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Emerging out of post-war Europe, the IB was built around an expectation that learners would be open minded, intellectual risk-takers, balanced, reflective and knowledgeable thinkers. It aimed to inoculate young people from the easy answers, them-and-us groupthink and pseudoscience that characterise totalitarianism. It also helped privileged youngsters stay grounded by requiring them to complete community service and ‘theory of knowledge’ activities in order to pass the qualification.
DEI initiatives, with their emphasis on sexual and racial profiling, restricting speech on the basis of inclusion, rewriting history and pathologizing people with different opinions, should be completely incompatible with the genuinely enlightened aims of the IB. But now the new head of the International Baccalaureate, Ollie Pekka Heinnen, is steering the programme towards goals of Critical Social Justice:
I am talking about efforts to support diversity, equality and inclusion – often driven by young people and their desire to make the world more inclusive. Within our work as an educational organisation this presents us with challenges – not least of all when it comes to the content of the curriculum. More specifically, the issue of ‘decolonising the curriculum’.
The IB now has a DEI statement infused with the language of critical social justice:
We will work to promote the voices, identities, and leadership of marginalized people in our work, both as an employer and as an educational organization… we challenge ourselves to become a more diverse, open, inclusive, and accepting organization.
Superficially, these things might sound desirable, but every word conceals a political agenda. For international school teachers, inclusion would be understood as meeting the needs of all children. In CSJ-speak, inclusion means restricting language that perpetuates what activists consider to be harmful stereotypes.
For example, in my recent experience teaching in an international school, a DEI draft policy emerged, following a rapid consultation with a working group which only individuals considered to be marginalised were allowed to attend. The policy contained words that were considered exclusionary, such as ‘manhole’, and terms that should be used including the degrading neologisms ‘cismale’ and ‘cisfemale’. Staff quickly fell afoul of the new policy: two were reprimanded by the principal, one for using the word ‘gents’ when reporting smoking in the boys’ toilets and the other for using the phrase ‘young lady’ in his report on a pupil’s progress. International teachers tend to work on insecure, short term contracts. Those who do not comply with DEI mandates could find their career cut short. With social justice comes social punishment.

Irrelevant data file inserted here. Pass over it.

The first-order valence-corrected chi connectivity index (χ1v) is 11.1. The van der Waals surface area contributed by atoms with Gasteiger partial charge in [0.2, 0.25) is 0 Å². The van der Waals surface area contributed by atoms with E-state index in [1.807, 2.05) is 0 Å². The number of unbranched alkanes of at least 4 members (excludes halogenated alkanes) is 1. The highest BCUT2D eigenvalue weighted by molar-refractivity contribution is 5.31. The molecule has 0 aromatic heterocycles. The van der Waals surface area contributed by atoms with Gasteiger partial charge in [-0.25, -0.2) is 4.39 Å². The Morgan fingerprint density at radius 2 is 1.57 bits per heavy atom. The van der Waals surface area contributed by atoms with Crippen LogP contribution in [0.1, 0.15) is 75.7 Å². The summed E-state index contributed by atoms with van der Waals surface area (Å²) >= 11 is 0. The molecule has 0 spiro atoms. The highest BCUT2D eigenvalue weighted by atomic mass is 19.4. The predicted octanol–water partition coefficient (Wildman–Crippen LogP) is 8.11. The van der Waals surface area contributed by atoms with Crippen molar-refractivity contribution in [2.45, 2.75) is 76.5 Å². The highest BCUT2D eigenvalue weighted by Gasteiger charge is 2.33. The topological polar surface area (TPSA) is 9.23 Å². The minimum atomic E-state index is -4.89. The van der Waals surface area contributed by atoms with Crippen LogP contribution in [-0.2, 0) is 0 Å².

At my former school, the DEI policy established a so-called ‘affirmation model’ of care for children who have self-diagnosed gender dysphoria. This requires staff to use a child’s chosen name and pronouns without first discussing this with their parents. This effectively means socially transitioning a child without parental consent or knowledge. A school councillor explained to me that unless people affirm a child’s chosen identity, they will be at risk of self-harm or suicide and that informing parents might put the child at risk. This is the approach advocated by activists, advocacy groups, and some medical associations, particularly in the US. A fellow teacher at a different school has told me that that staff are now ‘encouraged’ to declare their personal pronouns in their emails.